SQL Tutorial - Learn SQL Query Language
SQL (Structured Query Language) is a computer language aimed to store, manipulate, and query data stored in relational databases. The first incarnation of SQL appeared in 1974, when a group in IBM developed the first prototype of a relational database. The first commercial relational database was released by Relational Software (later becoming Oracle).
Standards for SQL exist. However, the SQL that can be used on each one of the major RDBMS today is in different flavors. This is due to two reasons: 1) the SQL command standard is fairly complex, and it is not practical to implement the entire standard, and 2) each database vendor needs a way to differentiate its product from others. In this tutorial, such differences are noted where appropriate.
The advent of Big Data has brought even more variety to SQL. Initially Big Data technology was geared towards programmers. However, soon Big Data vendors realized they need to provide a SQL-like layer so analysts can query into the data set, and they started to offer their own versions of SQL. The biggest difference between these types of SQL and the SQL that runs on top of relational databases is the former lacks the ability to manage data at the row level. For example, updating a row is not possible. In this tutorial, we will point out how the two most popular Big Data SQL implementations, HiveQL (Hive's version of SQL) and SparkSQL (Spark's version of SQL), are different from traditional SQL.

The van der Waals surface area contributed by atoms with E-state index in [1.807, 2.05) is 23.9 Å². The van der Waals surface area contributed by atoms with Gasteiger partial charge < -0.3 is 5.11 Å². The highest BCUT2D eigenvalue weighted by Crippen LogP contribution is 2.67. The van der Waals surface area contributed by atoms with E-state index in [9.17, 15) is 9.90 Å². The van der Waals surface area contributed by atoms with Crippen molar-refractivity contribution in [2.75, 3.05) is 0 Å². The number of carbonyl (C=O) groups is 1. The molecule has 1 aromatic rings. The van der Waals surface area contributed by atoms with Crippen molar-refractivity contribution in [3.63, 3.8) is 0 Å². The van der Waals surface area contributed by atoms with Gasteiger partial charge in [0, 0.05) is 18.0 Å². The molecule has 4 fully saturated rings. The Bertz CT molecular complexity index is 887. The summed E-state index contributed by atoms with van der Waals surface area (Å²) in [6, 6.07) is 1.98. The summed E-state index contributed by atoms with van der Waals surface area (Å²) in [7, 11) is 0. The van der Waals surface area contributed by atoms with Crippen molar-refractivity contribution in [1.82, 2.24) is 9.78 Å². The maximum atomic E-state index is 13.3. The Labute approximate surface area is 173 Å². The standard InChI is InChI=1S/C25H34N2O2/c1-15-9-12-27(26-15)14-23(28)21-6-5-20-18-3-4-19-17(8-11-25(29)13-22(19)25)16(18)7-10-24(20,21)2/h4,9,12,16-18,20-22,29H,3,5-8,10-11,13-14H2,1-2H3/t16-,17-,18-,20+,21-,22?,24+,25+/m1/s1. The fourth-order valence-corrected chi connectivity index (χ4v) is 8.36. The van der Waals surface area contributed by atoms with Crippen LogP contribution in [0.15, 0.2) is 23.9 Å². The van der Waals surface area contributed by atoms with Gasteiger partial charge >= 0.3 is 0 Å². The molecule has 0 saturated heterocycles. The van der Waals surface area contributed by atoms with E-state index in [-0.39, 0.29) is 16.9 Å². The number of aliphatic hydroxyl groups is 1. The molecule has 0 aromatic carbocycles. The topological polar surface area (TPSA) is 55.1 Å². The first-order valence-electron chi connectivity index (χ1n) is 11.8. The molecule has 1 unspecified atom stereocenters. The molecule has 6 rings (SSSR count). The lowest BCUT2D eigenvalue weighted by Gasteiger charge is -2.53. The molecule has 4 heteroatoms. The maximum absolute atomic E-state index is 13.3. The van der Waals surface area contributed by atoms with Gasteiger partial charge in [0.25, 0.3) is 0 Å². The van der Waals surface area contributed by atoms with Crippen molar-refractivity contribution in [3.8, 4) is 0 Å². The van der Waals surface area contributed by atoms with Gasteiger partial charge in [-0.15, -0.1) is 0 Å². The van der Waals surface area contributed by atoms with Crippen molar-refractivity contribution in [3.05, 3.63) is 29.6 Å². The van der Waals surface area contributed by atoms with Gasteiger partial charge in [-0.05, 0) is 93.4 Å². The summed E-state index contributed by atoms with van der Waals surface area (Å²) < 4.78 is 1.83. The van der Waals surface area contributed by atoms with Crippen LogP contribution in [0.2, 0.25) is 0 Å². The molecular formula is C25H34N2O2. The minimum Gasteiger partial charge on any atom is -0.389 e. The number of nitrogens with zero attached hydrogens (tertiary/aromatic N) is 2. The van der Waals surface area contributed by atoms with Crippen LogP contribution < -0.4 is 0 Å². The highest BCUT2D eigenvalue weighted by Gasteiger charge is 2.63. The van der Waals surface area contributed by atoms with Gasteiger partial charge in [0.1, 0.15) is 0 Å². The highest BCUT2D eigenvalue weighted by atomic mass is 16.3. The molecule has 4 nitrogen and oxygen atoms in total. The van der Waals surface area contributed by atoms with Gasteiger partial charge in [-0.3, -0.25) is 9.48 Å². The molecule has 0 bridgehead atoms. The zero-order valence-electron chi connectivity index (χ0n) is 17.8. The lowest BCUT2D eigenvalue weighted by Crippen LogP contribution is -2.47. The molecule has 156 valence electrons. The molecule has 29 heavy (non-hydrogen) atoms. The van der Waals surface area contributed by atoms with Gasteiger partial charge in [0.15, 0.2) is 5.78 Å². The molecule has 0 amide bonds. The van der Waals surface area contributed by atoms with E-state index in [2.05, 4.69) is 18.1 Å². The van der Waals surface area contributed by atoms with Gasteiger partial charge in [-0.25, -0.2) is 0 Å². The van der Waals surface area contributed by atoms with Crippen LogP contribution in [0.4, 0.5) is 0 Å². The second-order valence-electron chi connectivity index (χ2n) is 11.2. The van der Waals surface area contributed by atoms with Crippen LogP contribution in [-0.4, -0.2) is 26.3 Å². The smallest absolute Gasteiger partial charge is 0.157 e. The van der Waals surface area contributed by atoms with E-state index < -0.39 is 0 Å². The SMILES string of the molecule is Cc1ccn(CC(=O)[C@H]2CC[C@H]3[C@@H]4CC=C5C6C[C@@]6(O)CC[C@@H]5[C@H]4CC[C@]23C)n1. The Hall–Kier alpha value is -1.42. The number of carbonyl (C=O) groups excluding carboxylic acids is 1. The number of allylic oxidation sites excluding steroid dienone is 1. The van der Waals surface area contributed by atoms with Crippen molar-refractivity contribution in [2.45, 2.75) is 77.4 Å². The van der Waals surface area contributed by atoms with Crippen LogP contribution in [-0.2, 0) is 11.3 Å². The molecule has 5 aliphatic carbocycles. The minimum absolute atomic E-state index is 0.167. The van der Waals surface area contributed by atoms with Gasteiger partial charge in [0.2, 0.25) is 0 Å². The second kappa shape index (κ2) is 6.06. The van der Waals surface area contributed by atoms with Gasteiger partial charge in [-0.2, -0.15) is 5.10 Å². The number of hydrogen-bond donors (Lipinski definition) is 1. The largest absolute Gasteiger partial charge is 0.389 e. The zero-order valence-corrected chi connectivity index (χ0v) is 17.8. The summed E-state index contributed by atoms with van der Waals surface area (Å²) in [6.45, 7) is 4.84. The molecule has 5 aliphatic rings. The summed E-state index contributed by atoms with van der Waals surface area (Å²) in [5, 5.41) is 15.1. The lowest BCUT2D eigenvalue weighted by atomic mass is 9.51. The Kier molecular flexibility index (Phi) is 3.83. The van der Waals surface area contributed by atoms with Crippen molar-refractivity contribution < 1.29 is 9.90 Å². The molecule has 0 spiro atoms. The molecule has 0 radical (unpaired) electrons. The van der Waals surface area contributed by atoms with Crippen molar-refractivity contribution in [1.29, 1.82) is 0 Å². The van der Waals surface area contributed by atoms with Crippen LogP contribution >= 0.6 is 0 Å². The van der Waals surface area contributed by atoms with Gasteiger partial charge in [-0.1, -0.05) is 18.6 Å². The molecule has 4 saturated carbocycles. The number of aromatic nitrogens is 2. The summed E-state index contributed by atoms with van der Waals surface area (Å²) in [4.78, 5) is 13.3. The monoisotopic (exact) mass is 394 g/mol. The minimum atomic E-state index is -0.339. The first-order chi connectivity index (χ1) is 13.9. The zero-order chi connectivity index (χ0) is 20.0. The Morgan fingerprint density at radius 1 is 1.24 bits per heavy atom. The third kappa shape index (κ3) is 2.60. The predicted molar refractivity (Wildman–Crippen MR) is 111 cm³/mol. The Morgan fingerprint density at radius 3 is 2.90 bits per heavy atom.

This SQL programming tutorial site lists commonly-used SQL statements, and is divided into the following sections:
For each command, the SQL syntax will first be presented and explained, followed by examples. By the end of this tutorial, you should have a good general understanding of the SQL syntax, and be able to write SQL queries using the correct syntax.
Although it is a good idea to go through this tutorial in the above order, especially for beginners, it is not required. You are free to go through the site based on how you learn best. Please bookmark this site now and so you can come back to this site whenever you need to remember how a SQL command is used.